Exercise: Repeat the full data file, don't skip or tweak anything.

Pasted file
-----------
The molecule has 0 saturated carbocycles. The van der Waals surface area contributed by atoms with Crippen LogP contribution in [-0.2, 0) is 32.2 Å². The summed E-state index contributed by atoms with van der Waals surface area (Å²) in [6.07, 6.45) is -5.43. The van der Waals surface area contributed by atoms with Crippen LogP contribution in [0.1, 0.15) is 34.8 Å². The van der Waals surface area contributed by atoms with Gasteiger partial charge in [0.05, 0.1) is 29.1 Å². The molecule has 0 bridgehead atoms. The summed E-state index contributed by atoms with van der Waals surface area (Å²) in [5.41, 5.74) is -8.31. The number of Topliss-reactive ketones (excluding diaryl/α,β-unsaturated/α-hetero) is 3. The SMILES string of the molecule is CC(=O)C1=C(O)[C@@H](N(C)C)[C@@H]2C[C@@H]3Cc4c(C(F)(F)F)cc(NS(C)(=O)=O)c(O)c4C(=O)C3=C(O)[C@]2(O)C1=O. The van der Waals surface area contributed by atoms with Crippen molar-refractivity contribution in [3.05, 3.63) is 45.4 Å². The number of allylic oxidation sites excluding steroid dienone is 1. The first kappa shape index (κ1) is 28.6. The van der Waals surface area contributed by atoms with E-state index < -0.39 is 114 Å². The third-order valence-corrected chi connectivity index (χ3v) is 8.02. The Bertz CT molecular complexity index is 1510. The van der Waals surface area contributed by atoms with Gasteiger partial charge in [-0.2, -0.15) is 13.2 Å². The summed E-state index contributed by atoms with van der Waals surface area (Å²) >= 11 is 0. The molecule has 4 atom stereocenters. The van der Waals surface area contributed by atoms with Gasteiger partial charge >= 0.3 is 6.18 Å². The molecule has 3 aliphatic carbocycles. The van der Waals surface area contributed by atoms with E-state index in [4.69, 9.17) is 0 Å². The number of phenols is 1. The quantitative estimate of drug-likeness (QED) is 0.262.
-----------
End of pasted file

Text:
The molecule has 0 saturated carbocycles. The van der Waals surface area contributed by atoms with Crippen LogP contribution in [-0.2, 0) is 32.2 Å². The summed E-state index contributed by atoms with van der Waals surface area (Å²) in [6.07, 6.45) is -5.43. The van der Waals surface area contributed by atoms with Crippen LogP contribution in [0.1, 0.15) is 34.8 Å². The van der Waals surface area contributed by atoms with Gasteiger partial charge in [0.05, 0.1) is 29.1 Å². The molecule has 0 bridgehead atoms. The summed E-state index contributed by atoms with van der Waals surface area (Å²) in [5.41, 5.74) is -8.31. The number of Topliss-reactive ketones (excluding diaryl/α,β-unsaturated/α-hetero) is 3. The SMILES string of the molecule is CC(=O)C1=C(O)[C@@H](N(C)C)[C@@H]2C[C@@H]3Cc4c(C(F)(F)F)cc(NS(C)(=O)=O)c(O)c4C(=O)C3=C(O)[C@]2(O)C1=O. The van der Waals surface area contributed by atoms with Crippen molar-refractivity contribution in [3.05, 3.63) is 45.4 Å². The number of allylic oxidation sites excluding steroid dienone is 1. The first kappa shape index (κ1) is 28.6. The van der Waals surface area contributed by atoms with E-state index < -0.39 is 114 Å². The third-order valence-corrected chi connectivity index (χ3v) is 8.02. The Bertz CT molecular complexity index is 1510. The van der Waals surface area contributed by atoms with Gasteiger partial charge in [-0.2, -0.15) is 13.2 Å². The summed E-state index contributed by atoms with van der Waals surface area (Å²) >= 11 is 0. The molecule has 4 atom stereocenters. The van der Waals surface area contributed by atoms with Gasteiger partial charge >= 0.3 is 6.18 Å². The molecule has 3 aliphatic carbocycles. The van der Waals surface area contributed by atoms with E-state index in [4.69, 9.17) is 0 Å². The number of phenols is 1. The quantitative estimate of drug-likeness (QED) is 0.262.